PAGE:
UCCS Writing Program

English 131 � Rhetoric & Writing I

Sect 035, Tues 7:15 - 9:50

Columbine 220

Fall 2005

Professor Quentin Martin

Office: COH 1035

Office Hours: Tu & Th 1:30-3:00 and 4:30-5:00 (and by appointment)

Phone: 255-4045                       

Email: qmartin25@msn.com  OR  qmartin@uccs.edu

Note: Office hours are specifically set aside for you to have a chance to talk with me one-on-one about any questions or problems you are having.  No appointment is necessary.



   English 131 is the first course of a two-semester sequence (Engl 131 and Engl 141) required of all UCCS students.  English 131 prepares you to intelligently read, discuss, and write about academic subjects.  Four papers are required, one of which (#3) will be done in-class.  All papers will be analytical and argumentative, meaning that you will carefully read and respond to the relevant material, arrive at a position (thesis) about the material, and then develop and defend that thesis in your paper.  This is a process: of reading closely and taking notes; of listening to and participating in the discussion of the readings; of writing drafts; of giving and receiving feedback on those drafts from your classmates; and, finally, of creating a polished final draft that will be graded.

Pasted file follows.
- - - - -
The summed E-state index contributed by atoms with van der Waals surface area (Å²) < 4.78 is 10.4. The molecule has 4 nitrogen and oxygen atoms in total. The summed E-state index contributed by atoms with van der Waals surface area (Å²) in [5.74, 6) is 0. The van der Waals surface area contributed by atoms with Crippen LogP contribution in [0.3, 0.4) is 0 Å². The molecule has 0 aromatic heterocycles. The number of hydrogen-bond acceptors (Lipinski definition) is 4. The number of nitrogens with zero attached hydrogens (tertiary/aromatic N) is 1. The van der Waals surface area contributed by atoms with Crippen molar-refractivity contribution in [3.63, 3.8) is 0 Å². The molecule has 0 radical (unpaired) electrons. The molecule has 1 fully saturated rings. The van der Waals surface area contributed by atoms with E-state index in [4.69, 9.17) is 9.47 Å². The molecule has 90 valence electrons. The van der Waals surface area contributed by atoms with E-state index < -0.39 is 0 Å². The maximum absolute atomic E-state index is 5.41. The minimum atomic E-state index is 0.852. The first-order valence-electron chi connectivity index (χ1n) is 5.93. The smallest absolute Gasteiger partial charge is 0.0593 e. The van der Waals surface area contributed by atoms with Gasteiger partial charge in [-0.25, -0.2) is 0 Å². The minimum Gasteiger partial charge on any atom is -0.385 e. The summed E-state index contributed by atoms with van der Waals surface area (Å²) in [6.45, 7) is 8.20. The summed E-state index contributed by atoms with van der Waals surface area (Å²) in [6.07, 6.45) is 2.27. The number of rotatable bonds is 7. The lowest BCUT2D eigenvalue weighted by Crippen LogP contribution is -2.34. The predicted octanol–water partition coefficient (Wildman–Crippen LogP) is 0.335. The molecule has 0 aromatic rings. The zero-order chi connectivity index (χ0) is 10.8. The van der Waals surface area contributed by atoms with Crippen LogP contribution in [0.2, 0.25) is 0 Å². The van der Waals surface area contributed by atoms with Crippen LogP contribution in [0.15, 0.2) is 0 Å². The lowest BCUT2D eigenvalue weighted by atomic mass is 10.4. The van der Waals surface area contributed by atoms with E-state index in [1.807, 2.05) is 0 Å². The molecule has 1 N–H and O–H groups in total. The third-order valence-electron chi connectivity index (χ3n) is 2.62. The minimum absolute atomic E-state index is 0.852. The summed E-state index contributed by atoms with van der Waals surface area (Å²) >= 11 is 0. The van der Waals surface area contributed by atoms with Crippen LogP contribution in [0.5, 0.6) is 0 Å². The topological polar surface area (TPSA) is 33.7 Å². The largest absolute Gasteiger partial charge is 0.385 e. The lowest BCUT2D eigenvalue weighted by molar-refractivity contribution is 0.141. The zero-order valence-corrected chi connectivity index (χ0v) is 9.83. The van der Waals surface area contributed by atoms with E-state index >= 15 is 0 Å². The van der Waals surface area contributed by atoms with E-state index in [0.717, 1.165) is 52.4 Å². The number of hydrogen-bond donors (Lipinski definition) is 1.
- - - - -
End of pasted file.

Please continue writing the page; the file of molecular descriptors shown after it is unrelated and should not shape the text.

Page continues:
Primis Reader (McGraw-Hill publisher) with my name on the front

            Everyday Use, by Roskelly & Jolliffe       

                        - we will use their website (www.mycomplab.com) for the course handbook



            Your final grade will be determined as follows:

                        Paper 1              20%                             Paper 4             30%     

                        Paper 2   20%                           Quizzes                        10%                 

                        Paper 3   15%                           Attendance          5%